Medical questions & health advice by board certified doctors
"Why do my fingertips turn purple?"
I am a 33 year old mother of two, with osteoarthritis. The past several winters I have noticed my fingertips turn purple and stay that way. They are slightly chilly to the touch and do not improve when wearing gloves or when they are soaked in warm water. This discoloration is not painful just very unattractive. As spring comes the purple color starts to fade and my fingertips go back to normal. Could this problem be related to my arthritis?
This sounds like an interesting problem. Based on your description, this may be no big deal, or, you could have a real underlying problem that is showing its face as purple fingertips. Thus, you will need to have this evaluated by a general practitioner first before seeking an opinion from a specialist. You could have a very mild case of Raynaud's phenomenon. This is where the blood vessels that bring blood to the tips of the fingers contract more than they are supposed to in response to cold weather. In its most severe form Raynaud's can cut off blood flow to the point where tissue in the fingers begins to die. You did not report any numbness or tingling in this area which suggests that the blood flow is still adequate. I don't think this is related to your arthritis. I suggest that you schedule an appointment with your primary care physician. He or she can examine your finger tips and determine whether this could be Raynaud's phenomenon. If this is the case, then you should make extra efforts to keep your hands warm in the winter. Your doctor will also likely order some blood tests to look for some of the causes of this problem. Good luck.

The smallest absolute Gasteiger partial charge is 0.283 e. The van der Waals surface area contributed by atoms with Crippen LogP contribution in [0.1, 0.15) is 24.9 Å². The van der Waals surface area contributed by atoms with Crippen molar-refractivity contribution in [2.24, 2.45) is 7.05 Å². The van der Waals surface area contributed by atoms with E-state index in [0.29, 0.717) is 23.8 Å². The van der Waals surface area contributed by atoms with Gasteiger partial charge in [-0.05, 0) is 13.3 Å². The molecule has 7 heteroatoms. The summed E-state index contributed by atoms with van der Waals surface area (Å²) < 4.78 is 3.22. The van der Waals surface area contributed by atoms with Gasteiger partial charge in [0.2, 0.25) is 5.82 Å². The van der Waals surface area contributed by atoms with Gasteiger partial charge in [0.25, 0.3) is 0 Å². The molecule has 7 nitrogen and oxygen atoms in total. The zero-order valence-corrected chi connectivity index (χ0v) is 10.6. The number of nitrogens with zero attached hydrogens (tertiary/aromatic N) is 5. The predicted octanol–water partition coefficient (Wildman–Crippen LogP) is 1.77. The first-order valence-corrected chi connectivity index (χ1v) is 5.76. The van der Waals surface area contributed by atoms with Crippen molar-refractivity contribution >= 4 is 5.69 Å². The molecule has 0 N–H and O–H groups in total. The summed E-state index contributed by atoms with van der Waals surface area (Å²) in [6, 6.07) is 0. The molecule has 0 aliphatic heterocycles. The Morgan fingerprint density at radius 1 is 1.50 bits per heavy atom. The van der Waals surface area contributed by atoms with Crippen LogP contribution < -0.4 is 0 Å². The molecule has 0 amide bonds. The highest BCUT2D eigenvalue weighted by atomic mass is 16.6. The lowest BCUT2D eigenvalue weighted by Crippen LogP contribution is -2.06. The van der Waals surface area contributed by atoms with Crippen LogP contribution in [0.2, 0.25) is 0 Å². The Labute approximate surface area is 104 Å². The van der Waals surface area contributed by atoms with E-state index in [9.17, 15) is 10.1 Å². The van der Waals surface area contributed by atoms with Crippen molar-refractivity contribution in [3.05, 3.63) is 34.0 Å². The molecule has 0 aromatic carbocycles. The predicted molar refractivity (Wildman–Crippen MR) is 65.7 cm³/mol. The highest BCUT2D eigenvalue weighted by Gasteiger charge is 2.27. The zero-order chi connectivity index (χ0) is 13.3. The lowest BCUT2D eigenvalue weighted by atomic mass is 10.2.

Need more info?See a doctor today
Zocdoc Answers is for general informational purposes only and is not a substitute for professional medical advice. If you think you may have a medical emergency, call your doctor (in the United States) 911 immediately. Always seek the advice of your doctor before starting or changing treatment. Medical professionals who provide responses to health-related questions are intended third party beneficiaries with certain rights under Zocdoc’s Terms of Service.